The State of the Nation: The right time for a rate hike if inflation is not transitory

This article first appeared in The Edge Malaysia Weekly, on October 25, 2021 - October 31, 2021.
Most staple food in the CPI basket saw a year-on-year price increase in September, the highest being chicken. (Photo by Shahrill Basri/ TheEdge)

Most staple food in the CPI basket saw a year-on-year price increase in September, the highest being chicken. (Photo by Shahrill Basri/ TheEdge)

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BANK Negara Malaysia could well be the next central bank in the region to raise interest rates but this is not expected to happen when its Monetary Policy Committee (MPC) next meet on Nov 3.

What the MPC has to say about the economy and inflationary pressures at its last scheduled meeting for 2021 is likely to draw more interest among those looking to gauge whether an interest rate hike will come earlier than the second half of next year. There are those who think it should. More on this later.

Globally, the narrative on any bouts of inflation being purely transitory has come under serious debate. More pundits now see a risk of price increases, previously tied to Covid-19-related bottlenecks, to last for more than just a little while — calling into question whether it would really be a mistake to raise rates when transience could last much longer than previously thought.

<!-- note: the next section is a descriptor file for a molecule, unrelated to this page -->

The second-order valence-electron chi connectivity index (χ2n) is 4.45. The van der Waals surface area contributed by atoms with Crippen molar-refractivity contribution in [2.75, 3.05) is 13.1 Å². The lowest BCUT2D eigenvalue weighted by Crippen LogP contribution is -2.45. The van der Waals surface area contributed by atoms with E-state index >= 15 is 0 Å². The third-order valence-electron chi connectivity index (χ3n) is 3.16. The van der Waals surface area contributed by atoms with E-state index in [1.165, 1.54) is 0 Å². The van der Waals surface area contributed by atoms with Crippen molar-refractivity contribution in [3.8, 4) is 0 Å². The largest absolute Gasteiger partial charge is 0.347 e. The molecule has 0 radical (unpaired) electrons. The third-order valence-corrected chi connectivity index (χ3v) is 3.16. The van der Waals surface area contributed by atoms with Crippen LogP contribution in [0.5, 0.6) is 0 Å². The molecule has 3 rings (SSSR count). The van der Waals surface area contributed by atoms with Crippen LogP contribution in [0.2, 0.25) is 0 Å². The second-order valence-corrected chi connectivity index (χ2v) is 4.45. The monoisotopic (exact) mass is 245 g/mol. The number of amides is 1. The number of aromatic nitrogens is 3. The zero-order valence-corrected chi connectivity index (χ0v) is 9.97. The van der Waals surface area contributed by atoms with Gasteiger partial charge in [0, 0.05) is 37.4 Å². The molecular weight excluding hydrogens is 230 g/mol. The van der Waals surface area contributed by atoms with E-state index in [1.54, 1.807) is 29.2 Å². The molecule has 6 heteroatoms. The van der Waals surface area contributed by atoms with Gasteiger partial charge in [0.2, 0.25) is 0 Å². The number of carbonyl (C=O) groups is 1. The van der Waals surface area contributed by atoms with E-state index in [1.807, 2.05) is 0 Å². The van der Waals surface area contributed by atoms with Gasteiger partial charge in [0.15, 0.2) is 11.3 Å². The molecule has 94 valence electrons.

South Korea’s central bank raised rates in August. Norway’s and Brazil’s central banks did the same in August and September respectively. Singapore’s central bank, which uses its currency rather than interest rates to guard against inflation, also turned more hawkish on Oct 14, a few days after Bank of England governor Andrew Bailey spoke of “some very big and unwanted price changes” and said “transience would be longer”. Those who disagree with the BoE point to how the European Central Bank wrongly raised rates in 2011.

Yet, the discord is unlikely to subside just yet. Last Thursday (Oct 21) — soon after the US Federal Reserve said it would bar top officials from buying and selling individual stocks and bonds or trade derivatives, following the resignation of two Fed regional presidents on the back of trading disclosures — Atlanta Fed president Rapheal Bostic told CNBC that he saw an interest rate hike coming in the “late third, maybe early fourth” quarter of 2022, as he does not see inflation going away soon. Other Fed officials still maintain, however, that inflation in the US — which reached 5.4% in September, the highest since January 1991, on higher food and energy prices — is transitory.

Higher food prices

Incidentally, higher food prices were a key contributor to Malaysia’s headline inflation edging higher both year on year and month on month in September. After easing four straight months from as high as 4.7% in April to 2% in August, headline inflation edged higher to 2.2% y-o-y in September (same as July). The reading was slightly ahead of consensus expectations of 2.1%.